At present there is insufficient evidence to guide clinical decision making in patients with resolved intracranial hypertension. If growth hormone treatment is restarted, careful monitoring for symptoms of intracranial hypertension is necessary.
Growth hormone deficiency in adults is a lifelong disease and needs to be treated accordingly, however, experience in patients older than 60 years and in patients with more than five years of treatment in adult growth hormone deficiency is still limited.
Two placebo-controlled clinical trials of patients in intensive care units have demonstrated an increased mortality among patients suffering from acute critical illness due to complications following open heart or abdominal surgery, multiple accidental trauma or acute respiratory failure, who were treated with somatropin in high doses (5.3 – 8 mg/day). The safety of continuing growth hormone treatment in patients receiving replacement doses for approved indications who concurrently develop these illnesses has not been established. Therefore, the potential benefit of treatment continuation with growth hormone in patients having acute critical illness should be weighed against the potential risk.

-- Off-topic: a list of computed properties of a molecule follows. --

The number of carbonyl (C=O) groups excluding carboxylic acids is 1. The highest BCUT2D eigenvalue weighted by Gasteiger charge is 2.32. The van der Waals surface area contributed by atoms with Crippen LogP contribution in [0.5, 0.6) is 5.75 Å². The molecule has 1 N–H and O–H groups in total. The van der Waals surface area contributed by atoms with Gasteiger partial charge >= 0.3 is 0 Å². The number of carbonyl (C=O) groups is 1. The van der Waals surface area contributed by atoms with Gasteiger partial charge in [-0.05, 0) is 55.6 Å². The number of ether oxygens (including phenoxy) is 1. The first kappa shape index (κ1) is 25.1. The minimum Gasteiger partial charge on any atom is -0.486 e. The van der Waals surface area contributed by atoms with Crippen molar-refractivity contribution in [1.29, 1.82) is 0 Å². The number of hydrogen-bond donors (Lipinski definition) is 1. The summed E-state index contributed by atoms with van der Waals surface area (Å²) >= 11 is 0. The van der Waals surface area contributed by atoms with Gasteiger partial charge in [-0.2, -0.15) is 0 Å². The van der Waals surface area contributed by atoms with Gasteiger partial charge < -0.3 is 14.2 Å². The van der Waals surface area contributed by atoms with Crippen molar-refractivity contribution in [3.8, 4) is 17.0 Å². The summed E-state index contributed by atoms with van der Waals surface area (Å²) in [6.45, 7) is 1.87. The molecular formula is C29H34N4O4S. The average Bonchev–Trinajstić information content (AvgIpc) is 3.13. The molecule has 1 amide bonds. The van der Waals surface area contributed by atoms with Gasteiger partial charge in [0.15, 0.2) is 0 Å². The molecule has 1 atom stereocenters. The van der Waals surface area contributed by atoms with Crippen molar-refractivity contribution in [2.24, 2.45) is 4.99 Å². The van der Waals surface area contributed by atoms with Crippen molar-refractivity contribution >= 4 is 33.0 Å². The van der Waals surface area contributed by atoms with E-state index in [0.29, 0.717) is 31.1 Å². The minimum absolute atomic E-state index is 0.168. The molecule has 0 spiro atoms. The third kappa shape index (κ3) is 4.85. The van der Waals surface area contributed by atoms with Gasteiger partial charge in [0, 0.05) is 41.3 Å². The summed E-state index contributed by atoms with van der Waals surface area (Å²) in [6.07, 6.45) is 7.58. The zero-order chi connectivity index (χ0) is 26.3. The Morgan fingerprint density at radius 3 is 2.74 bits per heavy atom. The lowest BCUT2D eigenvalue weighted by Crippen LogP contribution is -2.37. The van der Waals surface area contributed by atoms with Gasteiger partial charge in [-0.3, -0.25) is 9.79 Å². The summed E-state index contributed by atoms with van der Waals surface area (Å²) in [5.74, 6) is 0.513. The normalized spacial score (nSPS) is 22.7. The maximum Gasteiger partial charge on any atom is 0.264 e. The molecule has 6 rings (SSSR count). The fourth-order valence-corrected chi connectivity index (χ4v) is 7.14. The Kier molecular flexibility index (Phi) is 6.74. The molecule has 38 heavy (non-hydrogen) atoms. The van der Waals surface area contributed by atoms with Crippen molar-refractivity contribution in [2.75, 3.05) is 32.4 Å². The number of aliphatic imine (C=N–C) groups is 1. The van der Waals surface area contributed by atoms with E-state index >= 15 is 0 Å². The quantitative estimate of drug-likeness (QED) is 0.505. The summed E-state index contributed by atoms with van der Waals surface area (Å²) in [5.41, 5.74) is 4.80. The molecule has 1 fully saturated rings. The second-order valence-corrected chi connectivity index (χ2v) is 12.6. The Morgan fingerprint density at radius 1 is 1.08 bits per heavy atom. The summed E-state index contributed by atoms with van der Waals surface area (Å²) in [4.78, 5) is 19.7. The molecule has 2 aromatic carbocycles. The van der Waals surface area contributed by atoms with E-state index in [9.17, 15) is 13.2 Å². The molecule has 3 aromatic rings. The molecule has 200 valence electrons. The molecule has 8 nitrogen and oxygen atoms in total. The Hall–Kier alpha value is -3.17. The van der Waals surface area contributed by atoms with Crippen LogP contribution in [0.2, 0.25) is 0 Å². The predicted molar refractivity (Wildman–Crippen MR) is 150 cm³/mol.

NORDITROPIN Adverse Reactions
NORDITROPIN Adverse Reactions
Growth hormone deficient patients are characterised by extracellular volume deficit. When treatment with somatropin is initiated, this deficit is corrected. Fluid retention with peripheral oedema may occur especially in adults. Carpal tunnel syndrome is uncommon, but may be seen in adults. The symptoms are usually transient dose dependent and may require dose reduction. Mild arthralgia, muscle pain and paresthesia may also occur, but is usually self-limiting.